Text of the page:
• Bishop Ross preached at the Patronal Festival of St Andrew’s Epsom on Sunday 28 November 2010. There were baptisms and confirmations during the service. The readings were Isaiah 52:7-10, Romans 10:12-18, and Matthew 4:18-22. There has only been one thing on people’s minds and lips this past week or so and that of course has been the unfolding tragedy at Pike River Mine. We gather in worship very conscious of that event and the thousands of lives affected by it. A more»
  • On November 25th 1881 a peasant family in rural Italy welcomed their first son into the world.  They already had three girls and would eventually go on to have twelve children in all.  The boy was named Angelo and from these very humble beginnings he would go on to change the world.   When Angelo was eight years old his father Giovanni took him to see a parade.  When the boy wasn’t able to see anything his father lifted him up onto his shoulders.  Years more»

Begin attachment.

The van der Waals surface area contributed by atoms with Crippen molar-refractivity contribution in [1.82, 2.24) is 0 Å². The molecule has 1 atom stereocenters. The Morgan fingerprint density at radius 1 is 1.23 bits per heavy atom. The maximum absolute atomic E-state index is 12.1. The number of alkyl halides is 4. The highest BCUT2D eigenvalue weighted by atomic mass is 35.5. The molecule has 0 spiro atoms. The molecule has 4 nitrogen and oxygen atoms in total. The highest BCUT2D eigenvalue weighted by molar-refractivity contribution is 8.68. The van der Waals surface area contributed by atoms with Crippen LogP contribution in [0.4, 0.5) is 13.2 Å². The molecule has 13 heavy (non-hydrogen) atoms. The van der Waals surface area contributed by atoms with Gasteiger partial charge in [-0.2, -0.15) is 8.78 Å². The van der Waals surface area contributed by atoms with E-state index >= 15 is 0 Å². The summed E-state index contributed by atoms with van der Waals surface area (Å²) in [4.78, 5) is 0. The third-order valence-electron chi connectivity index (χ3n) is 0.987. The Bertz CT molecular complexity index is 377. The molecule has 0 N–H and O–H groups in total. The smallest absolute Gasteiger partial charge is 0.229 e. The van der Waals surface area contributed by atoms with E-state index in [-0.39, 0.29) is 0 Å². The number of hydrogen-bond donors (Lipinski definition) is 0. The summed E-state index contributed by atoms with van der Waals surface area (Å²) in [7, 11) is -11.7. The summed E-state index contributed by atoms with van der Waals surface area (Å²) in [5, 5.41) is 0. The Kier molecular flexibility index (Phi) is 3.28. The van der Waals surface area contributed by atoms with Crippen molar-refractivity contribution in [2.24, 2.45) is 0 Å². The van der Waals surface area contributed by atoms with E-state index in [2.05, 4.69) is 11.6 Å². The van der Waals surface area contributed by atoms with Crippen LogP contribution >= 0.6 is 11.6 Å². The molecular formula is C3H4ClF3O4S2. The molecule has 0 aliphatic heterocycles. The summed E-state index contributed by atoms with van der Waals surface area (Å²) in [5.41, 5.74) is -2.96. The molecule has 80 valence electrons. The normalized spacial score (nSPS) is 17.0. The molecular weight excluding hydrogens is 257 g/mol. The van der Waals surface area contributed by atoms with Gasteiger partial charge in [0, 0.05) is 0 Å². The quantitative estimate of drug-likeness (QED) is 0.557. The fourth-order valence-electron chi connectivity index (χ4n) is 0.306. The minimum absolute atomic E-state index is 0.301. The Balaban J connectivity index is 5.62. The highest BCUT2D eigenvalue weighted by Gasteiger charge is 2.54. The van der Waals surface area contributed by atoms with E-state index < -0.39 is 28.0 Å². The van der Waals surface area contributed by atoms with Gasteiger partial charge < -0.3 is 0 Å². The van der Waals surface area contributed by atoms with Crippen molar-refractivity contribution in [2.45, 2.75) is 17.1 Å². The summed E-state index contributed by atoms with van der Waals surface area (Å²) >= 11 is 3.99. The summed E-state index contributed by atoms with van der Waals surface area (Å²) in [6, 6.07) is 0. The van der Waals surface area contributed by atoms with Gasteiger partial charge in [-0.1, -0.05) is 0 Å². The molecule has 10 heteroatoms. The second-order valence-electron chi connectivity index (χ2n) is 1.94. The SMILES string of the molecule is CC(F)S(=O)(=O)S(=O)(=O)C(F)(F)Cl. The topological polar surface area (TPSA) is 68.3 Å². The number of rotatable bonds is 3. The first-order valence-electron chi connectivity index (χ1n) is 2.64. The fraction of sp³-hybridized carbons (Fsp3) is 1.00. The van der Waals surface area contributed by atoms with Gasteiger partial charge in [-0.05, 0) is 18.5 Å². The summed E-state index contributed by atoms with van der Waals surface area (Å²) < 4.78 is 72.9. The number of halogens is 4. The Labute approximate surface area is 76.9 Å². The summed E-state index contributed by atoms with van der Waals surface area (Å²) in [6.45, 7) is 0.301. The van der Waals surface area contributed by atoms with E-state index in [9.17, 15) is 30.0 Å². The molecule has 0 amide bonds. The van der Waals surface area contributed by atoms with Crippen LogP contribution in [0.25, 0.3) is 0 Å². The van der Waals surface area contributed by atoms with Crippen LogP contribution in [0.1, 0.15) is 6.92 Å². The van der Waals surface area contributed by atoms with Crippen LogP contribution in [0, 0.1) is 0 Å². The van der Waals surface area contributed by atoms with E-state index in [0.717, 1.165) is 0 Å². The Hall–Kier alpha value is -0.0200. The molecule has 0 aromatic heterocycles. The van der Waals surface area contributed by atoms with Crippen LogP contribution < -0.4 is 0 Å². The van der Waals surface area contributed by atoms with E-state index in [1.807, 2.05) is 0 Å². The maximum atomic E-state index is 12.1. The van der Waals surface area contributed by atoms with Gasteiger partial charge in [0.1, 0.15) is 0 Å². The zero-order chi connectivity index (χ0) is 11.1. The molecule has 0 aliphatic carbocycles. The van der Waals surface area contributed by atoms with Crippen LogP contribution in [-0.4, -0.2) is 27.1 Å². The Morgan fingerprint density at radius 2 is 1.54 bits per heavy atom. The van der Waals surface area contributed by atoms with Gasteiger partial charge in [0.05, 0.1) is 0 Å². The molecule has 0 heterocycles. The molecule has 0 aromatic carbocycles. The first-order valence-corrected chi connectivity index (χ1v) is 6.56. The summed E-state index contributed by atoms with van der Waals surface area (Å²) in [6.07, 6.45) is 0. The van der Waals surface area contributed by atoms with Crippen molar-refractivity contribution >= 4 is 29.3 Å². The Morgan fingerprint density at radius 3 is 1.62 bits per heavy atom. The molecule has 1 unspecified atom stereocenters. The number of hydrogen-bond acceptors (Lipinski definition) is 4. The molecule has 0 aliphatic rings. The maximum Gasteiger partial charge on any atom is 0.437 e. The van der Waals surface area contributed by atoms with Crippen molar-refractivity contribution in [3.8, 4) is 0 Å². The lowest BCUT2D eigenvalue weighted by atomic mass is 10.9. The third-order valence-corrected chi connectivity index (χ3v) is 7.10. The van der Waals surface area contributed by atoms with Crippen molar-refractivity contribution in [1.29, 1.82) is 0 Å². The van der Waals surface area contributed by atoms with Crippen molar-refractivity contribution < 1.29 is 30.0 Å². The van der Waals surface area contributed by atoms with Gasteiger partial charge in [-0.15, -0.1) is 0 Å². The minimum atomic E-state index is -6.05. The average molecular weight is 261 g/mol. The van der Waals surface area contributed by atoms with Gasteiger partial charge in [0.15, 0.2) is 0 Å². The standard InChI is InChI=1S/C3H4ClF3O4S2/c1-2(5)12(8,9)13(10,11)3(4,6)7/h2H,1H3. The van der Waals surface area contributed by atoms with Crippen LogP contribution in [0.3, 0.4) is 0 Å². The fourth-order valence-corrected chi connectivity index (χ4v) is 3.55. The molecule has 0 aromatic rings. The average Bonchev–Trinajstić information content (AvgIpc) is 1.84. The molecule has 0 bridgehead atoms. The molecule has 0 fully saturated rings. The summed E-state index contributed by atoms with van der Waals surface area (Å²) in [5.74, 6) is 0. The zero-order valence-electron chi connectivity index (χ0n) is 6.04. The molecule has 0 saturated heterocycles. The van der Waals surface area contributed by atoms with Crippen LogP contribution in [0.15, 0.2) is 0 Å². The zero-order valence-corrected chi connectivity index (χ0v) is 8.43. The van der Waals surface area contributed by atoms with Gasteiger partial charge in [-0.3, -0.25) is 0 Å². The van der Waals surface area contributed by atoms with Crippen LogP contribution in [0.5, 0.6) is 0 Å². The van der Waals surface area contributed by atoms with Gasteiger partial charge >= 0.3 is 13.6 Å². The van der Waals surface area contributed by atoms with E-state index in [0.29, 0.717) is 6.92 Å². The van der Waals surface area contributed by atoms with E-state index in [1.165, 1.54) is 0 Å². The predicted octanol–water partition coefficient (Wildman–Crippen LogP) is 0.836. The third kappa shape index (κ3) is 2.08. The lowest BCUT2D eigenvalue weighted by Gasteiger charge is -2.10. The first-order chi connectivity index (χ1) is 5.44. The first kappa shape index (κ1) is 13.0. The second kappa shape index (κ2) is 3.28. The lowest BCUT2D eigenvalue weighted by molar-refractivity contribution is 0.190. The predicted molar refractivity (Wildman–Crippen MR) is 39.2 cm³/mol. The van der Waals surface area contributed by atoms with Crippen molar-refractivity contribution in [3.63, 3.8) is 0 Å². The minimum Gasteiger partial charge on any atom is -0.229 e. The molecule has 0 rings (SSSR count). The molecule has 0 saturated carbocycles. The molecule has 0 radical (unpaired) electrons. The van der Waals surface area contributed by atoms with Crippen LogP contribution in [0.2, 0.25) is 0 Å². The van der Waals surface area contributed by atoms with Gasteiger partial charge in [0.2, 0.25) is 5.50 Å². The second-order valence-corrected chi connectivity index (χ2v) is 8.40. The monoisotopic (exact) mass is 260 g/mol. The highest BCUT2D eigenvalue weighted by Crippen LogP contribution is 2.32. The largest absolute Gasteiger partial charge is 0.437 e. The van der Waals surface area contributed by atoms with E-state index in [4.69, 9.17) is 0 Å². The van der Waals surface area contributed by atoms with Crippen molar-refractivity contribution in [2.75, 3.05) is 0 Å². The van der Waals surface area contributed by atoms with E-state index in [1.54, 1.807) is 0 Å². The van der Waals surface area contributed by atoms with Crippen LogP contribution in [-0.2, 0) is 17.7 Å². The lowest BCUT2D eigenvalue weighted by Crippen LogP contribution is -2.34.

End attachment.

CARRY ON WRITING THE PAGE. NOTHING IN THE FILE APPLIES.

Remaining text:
• Last week our Gospel reading raised the question of the nature of the resurrection.  This week another related question emerges from the text.  Why did Jesus die?  There are of course many theological answers to that question, phrases such as he died for our sins often leaps to mind even when we haven’t thought particularly deeply about what such a statement might actually mean. But I am not asking a theological question.  When I ask why Jesus died I am not more»
  • What is resurrection?  This mornings Gospel reading shows us that in the time of Jesus there was clearly a lot of debate on this topic.  The passage began with the statement that a group of Sadducees who did not believe in the resurrection asked Jesus a question.  Clearly they thought that by drawing Jesus out on the question of the resurrection they would not only expose Jesus in some way, but also point out that belief in the resurrection was fanciful at best.  more»
  • In the Nicene Creed, an ancient Christian statement of belief, there is a line that reads, “I believe in the Communion of Saints.”  As a child I though that meant that somewhere in heaven there is a gathering of all the Holy people who have ever lived, people like St Mary, St Andrew and St Francis, continually sharing the meal of communion with each other.  It’s a nice idea, but not one that seemed terribly important. Of course I hadn’t quite grasped more»